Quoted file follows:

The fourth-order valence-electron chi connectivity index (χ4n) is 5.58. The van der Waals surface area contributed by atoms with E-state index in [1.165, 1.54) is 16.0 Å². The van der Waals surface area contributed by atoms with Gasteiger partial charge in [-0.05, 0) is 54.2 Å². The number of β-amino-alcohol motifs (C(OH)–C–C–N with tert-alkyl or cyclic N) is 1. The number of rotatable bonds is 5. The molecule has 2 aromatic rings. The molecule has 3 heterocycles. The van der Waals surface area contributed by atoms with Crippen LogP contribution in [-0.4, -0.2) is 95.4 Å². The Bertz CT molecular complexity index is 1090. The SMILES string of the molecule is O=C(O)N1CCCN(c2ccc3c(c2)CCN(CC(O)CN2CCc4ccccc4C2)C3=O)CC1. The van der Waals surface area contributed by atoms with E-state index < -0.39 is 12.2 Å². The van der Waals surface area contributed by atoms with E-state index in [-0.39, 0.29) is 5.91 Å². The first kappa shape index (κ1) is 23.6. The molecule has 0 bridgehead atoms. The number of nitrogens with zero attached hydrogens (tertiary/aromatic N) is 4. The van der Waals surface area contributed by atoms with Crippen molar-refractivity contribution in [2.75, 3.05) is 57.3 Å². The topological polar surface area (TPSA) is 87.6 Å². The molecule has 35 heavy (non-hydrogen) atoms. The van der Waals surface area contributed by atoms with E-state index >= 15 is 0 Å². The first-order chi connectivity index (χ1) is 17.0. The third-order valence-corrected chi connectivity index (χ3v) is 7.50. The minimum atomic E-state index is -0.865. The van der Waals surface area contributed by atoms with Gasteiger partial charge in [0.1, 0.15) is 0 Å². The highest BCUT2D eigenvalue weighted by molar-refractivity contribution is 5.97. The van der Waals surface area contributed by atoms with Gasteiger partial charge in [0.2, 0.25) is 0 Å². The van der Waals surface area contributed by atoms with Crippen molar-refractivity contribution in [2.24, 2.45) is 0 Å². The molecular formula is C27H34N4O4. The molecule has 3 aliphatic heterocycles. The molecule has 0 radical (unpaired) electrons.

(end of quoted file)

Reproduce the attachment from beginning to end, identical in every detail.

The fourth-order valence-electron chi connectivity index (χ4n) is 5.58. The van der Waals surface area contributed by atoms with E-state index in [1.165, 1.54) is 16.0 Å². The van der Waals surface area contributed by atoms with Gasteiger partial charge in [-0.05, 0) is 54.2 Å². The number of β-amino-alcohol motifs (C(OH)–C–C–N with tert-alkyl or cyclic N) is 1. The number of rotatable bonds is 5. The molecule has 2 aromatic rings. The molecule has 3 heterocycles. The van der Waals surface area contributed by atoms with Crippen LogP contribution in [-0.4, -0.2) is 95.4 Å². The Bertz CT molecular complexity index is 1090. The SMILES string of the molecule is O=C(O)N1CCCN(c2ccc3c(c2)CCN(CC(O)CN2CCc4ccccc4C2)C3=O)CC1. The van der Waals surface area contributed by atoms with E-state index < -0.39 is 12.2 Å². The van der Waals surface area contributed by atoms with E-state index in [-0.39, 0.29) is 5.91 Å². The first kappa shape index (κ1) is 23.6. The molecule has 0 bridgehead atoms. The number of nitrogens with zero attached hydrogens (tertiary/aromatic N) is 4. The van der Waals surface area contributed by atoms with Crippen molar-refractivity contribution in [2.75, 3.05) is 57.3 Å². The topological polar surface area (TPSA) is 87.6 Å². The molecule has 35 heavy (non-hydrogen) atoms. The van der Waals surface area contributed by atoms with E-state index >= 15 is 0 Å². The first-order chi connectivity index (χ1) is 17.0. The third-order valence-corrected chi connectivity index (χ3v) is 7.50. The minimum atomic E-state index is -0.865. The van der Waals surface area contributed by atoms with Gasteiger partial charge in [0.1, 0.15) is 0 Å². The highest BCUT2D eigenvalue weighted by molar-refractivity contribution is 5.97. The van der Waals surface area contributed by atoms with Gasteiger partial charge in [0.2, 0.25) is 0 Å². The van der Waals surface area contributed by atoms with Crippen molar-refractivity contribution in [2.24, 2.45) is 0 Å². The molecular formula is C27H34N4O4. The molecule has 3 aliphatic heterocycles. The molecule has 0 radical (unpaired) electrons.